Missing a piece of the puzzle to growing your business?

Got a small business in Upper Bucks County?  Looking for that edge? Micro-loans can help.

For a small business or sole proprietor just starting out, Micro-loans provide a financial leg up.

Micro-loans, available through The Rising Tide Community Loan Fund, provide a way for start-up businesses, small business expansion or other types of small business enterprises to obtain needed capital to grow and prosper.

The Rising Tide Community Loan Fund is a non-profit federally certified Community Development Financial Institute, which provides business funding for a variety of uses.

The Rising Tide has historically arranged $4.3 million of capital to 136 different businesses in Lehigh and Northampton counties and recently added Monroe, Carbon and Upper Bucks counties to its service area, according to Chris Hudock, director of The Rising Tide. Since December 2015, about $1.5 million has already been loaned to 52 different businesses, Hudock said.

From resource acquisition, to improvements in leased spaces, equipment purchases, marketing, working capital, stocking inventory and real estate acquisition, a Micro-loan could be the right fit when a traditional loan isn’t an option.

Up to $35,000 of vital funding per business is available through the Micro-loan program, Robert Mineo said. Mineo is financing assistance program director for the Small business Development Center based at Lehigh University in Bethlehem. Mineo specializes in helping business owners and operators understand their financial options, along with assisting them in creating presentation pitches they can make to investors and lenders.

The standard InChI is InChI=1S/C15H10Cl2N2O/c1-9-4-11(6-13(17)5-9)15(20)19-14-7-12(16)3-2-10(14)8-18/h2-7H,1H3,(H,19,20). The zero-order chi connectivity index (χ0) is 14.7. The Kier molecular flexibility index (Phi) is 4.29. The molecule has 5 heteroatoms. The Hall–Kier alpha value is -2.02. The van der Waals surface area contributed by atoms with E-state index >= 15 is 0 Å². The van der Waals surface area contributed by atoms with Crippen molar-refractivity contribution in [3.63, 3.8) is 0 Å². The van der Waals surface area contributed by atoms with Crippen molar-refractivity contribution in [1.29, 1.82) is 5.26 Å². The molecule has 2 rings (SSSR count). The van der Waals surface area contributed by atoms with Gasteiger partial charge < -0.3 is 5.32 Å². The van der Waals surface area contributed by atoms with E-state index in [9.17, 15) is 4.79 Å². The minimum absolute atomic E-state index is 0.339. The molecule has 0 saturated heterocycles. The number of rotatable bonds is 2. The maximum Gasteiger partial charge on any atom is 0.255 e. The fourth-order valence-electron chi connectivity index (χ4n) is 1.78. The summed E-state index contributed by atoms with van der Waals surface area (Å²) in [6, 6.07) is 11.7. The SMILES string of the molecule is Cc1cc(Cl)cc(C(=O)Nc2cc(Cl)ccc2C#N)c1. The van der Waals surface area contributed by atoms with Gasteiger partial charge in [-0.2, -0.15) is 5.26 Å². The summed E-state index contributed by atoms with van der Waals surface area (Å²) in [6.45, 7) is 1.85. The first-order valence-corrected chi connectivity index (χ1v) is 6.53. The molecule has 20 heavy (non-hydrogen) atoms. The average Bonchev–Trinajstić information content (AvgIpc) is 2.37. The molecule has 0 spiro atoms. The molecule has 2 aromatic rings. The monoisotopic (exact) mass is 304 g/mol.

At a recent presentation and panel discussion hosted by UBCC in Quakertown, participants learned about the benefits of Micro-loan programs, and made important staff contacts with those who can help facilitate the process.

“Having a microloan program in the community is just another way to assist our small businesses, that don’t qualify for traditional financing, access to the capital needed to grow,” said Tara King, Executive Director of Upper Bucks Chamber of Commerce.

“Whether that reason is due to having a less than perfect credit rating, not having the right collateral, lack of credit history – all the things that a bank looks at when qualifying an applicant – to still be able to access capital at a rate less than using a credit card,” King explained.

“It can mean the difference between watching a business crash and burn because they couldn’t access the capital needed and watching a business root in a community and thrive,” King said.

Mineo said The Rising Tide Community Loan Fund, which was recently extended to cover Upper Bucks met a need. “There was not a program like this that covered Upper Bucks before,” Mineo said.

“Upper Bucks is an opportunity for growth,” Hudock said.


Member Spotlight-Avery Dennison

Avery Dennison makes products that stick.

The Fortune 500 company, based in Upper Bucks County, Avery Dennison leaders recognize finding creative solutions to business problems is key to the firm’s longevity and enduring success in the self-adhesive products industry.

“We are a world leader in pressure sensitive adhesive technology,” Hochmiller said.

Finding business application solutions and being smart about their implementation are critical to the company’s approach to business, said Matthew Hochmiller, Avery Dennison Quakertown plant manager.

As one of the two top label makers in the United States, Avery Dennison continues a mission of “making every brand more inspiring and the world more intelligent,” Hochmiller said.

Originally founded in Los Angeles, Calif., in 1935 by Ray Stanton Avery as Kum Kleen Adhesive Products Company, Avery Dennison was born in 1990 after a merger with the Dennison Manufacturing Company.

Avery Dennison opened the Quakertown plant in 1971, on 17-acres in Upper Bucks County.

Avery Dennison serves the industry adhesive label needs for advertising and promotion, apparel, electronics and electrical, government, health care and medical along with the consumer goods markets, among others. The firm operates in 50 countries worldwide and employs roughly 25,000 people.

A valued employer in Upper Bucks, the Quakertown plant, located at 35 Penn Am Drive, operates three shifts, five days a week with about 130 full time employees, Hochmiller said.